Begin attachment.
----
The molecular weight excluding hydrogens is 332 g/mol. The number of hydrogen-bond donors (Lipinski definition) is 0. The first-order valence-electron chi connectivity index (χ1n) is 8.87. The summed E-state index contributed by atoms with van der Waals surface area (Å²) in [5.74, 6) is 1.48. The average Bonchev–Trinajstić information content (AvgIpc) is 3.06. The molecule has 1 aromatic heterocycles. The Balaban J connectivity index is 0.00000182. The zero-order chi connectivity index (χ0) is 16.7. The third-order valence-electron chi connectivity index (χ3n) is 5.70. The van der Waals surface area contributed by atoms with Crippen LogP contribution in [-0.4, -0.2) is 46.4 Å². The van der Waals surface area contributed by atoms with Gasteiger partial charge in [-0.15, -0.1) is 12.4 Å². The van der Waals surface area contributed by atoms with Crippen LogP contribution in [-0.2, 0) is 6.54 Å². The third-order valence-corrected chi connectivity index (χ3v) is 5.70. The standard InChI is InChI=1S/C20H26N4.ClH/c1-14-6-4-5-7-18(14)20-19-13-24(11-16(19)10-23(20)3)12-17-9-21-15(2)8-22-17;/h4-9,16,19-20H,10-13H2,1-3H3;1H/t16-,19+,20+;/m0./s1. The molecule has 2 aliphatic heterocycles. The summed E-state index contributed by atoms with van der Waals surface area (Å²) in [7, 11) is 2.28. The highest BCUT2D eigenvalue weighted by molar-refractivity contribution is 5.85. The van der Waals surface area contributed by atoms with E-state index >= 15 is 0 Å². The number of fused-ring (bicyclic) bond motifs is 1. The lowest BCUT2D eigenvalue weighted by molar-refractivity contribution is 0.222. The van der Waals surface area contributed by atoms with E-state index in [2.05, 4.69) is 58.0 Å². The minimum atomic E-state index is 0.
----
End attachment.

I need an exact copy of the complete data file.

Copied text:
The molecular weight excluding hydrogens is 332 g/mol. The number of hydrogen-bond donors (Lipinski definition) is 0. The first-order valence-electron chi connectivity index (χ1n) is 8.87. The summed E-state index contributed by atoms with van der Waals surface area (Å²) in [5.74, 6) is 1.48. The average Bonchev–Trinajstić information content (AvgIpc) is 3.06. The molecule has 1 aromatic heterocycles. The Balaban J connectivity index is 0.00000182. The zero-order chi connectivity index (χ0) is 16.7. The third-order valence-electron chi connectivity index (χ3n) is 5.70. The van der Waals surface area contributed by atoms with Crippen LogP contribution in [-0.4, -0.2) is 46.4 Å². The van der Waals surface area contributed by atoms with Gasteiger partial charge in [-0.15, -0.1) is 12.4 Å². The van der Waals surface area contributed by atoms with Crippen LogP contribution in [-0.2, 0) is 6.54 Å². The third-order valence-corrected chi connectivity index (χ3v) is 5.70. The standard InChI is InChI=1S/C20H26N4.ClH/c1-14-6-4-5-7-18(14)20-19-13-24(11-16(19)10-23(20)3)12-17-9-21-15(2)8-22-17;/h4-9,16,19-20H,10-13H2,1-3H3;1H/t16-,19+,20+;/m0./s1. The molecule has 2 aliphatic heterocycles. The summed E-state index contributed by atoms with van der Waals surface area (Å²) in [7, 11) is 2.28. The highest BCUT2D eigenvalue weighted by molar-refractivity contribution is 5.85. The van der Waals surface area contributed by atoms with E-state index >= 15 is 0 Å². The number of fused-ring (bicyclic) bond motifs is 1. The lowest BCUT2D eigenvalue weighted by molar-refractivity contribution is 0.222. The van der Waals surface area contributed by atoms with E-state index in [2.05, 4.69) is 58.0 Å². The minimum atomic E-state index is 0.